16 January 2009

Blyth Windfarm Connected

The Newcastle Journal reports, Blyth windfarm back in action after three years.

"THE UK’s first offshore wind farm in Northumberland is back up and running after three years out of use.

The 4MW offshore wind farm off Blyth has been out of action after the export power cable was damaged by the rocky conditions on the seabed.
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E.O N explains that the project cost GBP 4 million. As yet, it isn't clear how much revenue has been lost during the three years that the projected has been disconnected. Both the price of electricity, the price of Renewable Energy Certificates and the amount of energy that could've been generated by the turbines isn't easily accessible.

The British Wind Energy Association (BWEA) reports, "Eligible renewable generators receive Renewables Obligation Certificates (ROCs) for each MWh of electricity generated. These certificates can then be sold to suppliers, in order to fulfil their obligation. Suppliers can either present enough certificates to cover the required percentage of their output, or they can pay a ‘buyout’ price for any shortfall. All proceeds from buyout payments are recycled to suppliers in proportion to the number of ROCs they present. The buyout price is set each year by Ofgem, and in 2007/08 stands at £34.30/MWh,and ROC trading is administered by Non-Fossil Purchase Agency Ltd.".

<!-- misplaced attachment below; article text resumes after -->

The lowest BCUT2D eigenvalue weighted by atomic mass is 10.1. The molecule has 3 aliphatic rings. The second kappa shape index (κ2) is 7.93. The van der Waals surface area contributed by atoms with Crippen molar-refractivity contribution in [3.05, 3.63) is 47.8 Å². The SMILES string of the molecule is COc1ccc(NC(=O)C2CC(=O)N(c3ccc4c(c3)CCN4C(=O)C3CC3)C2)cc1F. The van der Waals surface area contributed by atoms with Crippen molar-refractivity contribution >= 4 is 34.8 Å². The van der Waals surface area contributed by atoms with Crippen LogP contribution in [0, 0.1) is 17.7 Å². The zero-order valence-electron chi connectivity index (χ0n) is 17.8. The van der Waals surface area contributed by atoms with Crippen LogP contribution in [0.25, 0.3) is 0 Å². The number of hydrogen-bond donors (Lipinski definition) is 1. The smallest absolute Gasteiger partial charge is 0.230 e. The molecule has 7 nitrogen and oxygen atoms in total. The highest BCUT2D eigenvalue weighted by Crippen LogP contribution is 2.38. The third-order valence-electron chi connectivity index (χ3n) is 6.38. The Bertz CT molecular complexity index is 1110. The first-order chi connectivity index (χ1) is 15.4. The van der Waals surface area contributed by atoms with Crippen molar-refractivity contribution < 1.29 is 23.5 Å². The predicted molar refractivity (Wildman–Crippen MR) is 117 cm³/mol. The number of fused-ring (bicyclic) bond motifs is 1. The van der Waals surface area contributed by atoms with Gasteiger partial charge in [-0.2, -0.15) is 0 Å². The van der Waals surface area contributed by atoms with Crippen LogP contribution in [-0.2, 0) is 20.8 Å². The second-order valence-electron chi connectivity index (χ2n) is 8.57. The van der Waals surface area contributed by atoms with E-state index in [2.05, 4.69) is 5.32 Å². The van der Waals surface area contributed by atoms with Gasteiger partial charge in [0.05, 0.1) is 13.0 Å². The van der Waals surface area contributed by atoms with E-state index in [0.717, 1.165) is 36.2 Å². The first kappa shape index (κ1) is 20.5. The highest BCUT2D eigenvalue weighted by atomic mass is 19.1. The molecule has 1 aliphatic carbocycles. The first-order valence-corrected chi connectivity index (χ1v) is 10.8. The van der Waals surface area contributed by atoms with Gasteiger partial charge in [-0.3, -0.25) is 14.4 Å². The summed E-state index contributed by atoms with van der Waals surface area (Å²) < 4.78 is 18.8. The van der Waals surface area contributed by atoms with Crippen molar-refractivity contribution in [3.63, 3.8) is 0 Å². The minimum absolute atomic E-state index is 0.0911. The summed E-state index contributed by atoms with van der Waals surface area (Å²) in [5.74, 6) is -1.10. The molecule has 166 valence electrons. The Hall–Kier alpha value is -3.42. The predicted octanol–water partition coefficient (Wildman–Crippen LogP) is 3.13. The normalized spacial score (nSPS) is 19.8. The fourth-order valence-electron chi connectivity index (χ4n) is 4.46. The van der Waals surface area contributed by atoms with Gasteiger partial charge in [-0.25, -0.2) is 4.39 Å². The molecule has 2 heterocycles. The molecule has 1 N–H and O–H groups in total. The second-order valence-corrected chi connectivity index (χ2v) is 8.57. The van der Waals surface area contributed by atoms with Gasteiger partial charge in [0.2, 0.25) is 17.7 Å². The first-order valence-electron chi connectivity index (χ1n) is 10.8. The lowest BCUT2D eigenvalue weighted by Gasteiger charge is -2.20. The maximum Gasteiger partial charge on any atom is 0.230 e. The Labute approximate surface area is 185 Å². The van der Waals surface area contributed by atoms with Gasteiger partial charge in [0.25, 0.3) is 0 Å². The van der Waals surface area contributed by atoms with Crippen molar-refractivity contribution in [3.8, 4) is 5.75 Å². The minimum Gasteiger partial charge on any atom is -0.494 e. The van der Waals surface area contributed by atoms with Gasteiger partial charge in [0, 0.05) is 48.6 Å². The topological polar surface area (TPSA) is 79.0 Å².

Using this figure and working through we have 34.30 x 24 x 365 x 4 = GBP 1,201872 per year.

Was it really so hard to connect a cable?

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